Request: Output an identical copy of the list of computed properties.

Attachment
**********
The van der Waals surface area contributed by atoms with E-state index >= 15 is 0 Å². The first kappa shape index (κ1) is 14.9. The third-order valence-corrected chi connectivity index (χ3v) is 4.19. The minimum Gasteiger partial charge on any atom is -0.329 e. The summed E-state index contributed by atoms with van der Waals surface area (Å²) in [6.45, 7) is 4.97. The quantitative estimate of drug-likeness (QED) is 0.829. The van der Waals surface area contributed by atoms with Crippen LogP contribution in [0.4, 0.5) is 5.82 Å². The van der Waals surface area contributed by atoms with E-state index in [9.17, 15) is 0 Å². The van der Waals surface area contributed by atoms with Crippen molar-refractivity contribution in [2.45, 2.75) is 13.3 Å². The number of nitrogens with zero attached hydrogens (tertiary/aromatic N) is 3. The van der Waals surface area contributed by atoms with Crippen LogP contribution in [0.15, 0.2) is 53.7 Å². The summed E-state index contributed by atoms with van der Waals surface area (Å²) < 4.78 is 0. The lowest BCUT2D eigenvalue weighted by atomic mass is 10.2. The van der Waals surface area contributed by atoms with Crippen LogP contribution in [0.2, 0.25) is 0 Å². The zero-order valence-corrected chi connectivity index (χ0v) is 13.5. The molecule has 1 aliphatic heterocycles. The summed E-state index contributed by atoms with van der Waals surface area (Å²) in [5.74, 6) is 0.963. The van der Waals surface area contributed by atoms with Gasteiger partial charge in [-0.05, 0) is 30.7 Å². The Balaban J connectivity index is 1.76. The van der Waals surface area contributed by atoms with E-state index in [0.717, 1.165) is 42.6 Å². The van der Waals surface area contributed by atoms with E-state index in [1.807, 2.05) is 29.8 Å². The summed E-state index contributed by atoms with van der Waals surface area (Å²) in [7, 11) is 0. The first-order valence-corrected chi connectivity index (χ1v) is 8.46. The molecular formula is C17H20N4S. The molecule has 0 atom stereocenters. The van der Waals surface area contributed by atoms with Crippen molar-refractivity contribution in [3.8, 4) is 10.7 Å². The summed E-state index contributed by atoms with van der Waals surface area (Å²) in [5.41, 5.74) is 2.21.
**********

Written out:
The van der Waals surface area contributed by atoms with E-state index >= 15 is 0 Å². The first kappa shape index (κ1) is 14.9. The third-order valence-corrected chi connectivity index (χ3v) is 4.19. The minimum Gasteiger partial charge on any atom is -0.329 e. The summed E-state index contributed by atoms with van der Waals surface area (Å²) in [6.45, 7) is 4.97. The quantitative estimate of drug-likeness (QED) is 0.829. The van der Waals surface area contributed by atoms with Crippen LogP contribution in [0.4, 0.5) is 5.82 Å². The van der Waals surface area contributed by atoms with E-state index in [9.17, 15) is 0 Å². The van der Waals surface area contributed by atoms with Crippen molar-refractivity contribution in [2.45, 2.75) is 13.3 Å². The number of nitrogens with zero attached hydrogens (tertiary/aromatic N) is 3. The van der Waals surface area contributed by atoms with Crippen LogP contribution in [0.15, 0.2) is 53.7 Å². The summed E-state index contributed by atoms with van der Waals surface area (Å²) < 4.78 is 0. The lowest BCUT2D eigenvalue weighted by atomic mass is 10.2. The van der Waals surface area contributed by atoms with Crippen LogP contribution in [0.2, 0.25) is 0 Å². The zero-order valence-corrected chi connectivity index (χ0v) is 13.5. The molecule has 1 aliphatic heterocycles. The summed E-state index contributed by atoms with van der Waals surface area (Å²) in [5.74, 6) is 0.963. The van der Waals surface area contributed by atoms with Gasteiger partial charge in [-0.05, 0) is 30.7 Å². The Balaban J connectivity index is 1.76. The van der Waals surface area contributed by atoms with E-state index in [0.717, 1.165) is 42.6 Å². The van der Waals surface area contributed by atoms with E-state index in [1.807, 2.05) is 29.8 Å². The summed E-state index contributed by atoms with van der Waals surface area (Å²) in [7, 11) is 0. The first-order valence-corrected chi connectivity index (χ1v) is 8.46. The molecular formula is C17H20N4S. The molecule has 0 atom stereocenters. The van der Waals surface area contributed by atoms with Crippen molar-refractivity contribution in [3.8, 4) is 10.7 Å². The summed E-state index contributed by atoms with van der Waals surface area (Å²) in [5.41, 5.74) is 2.21.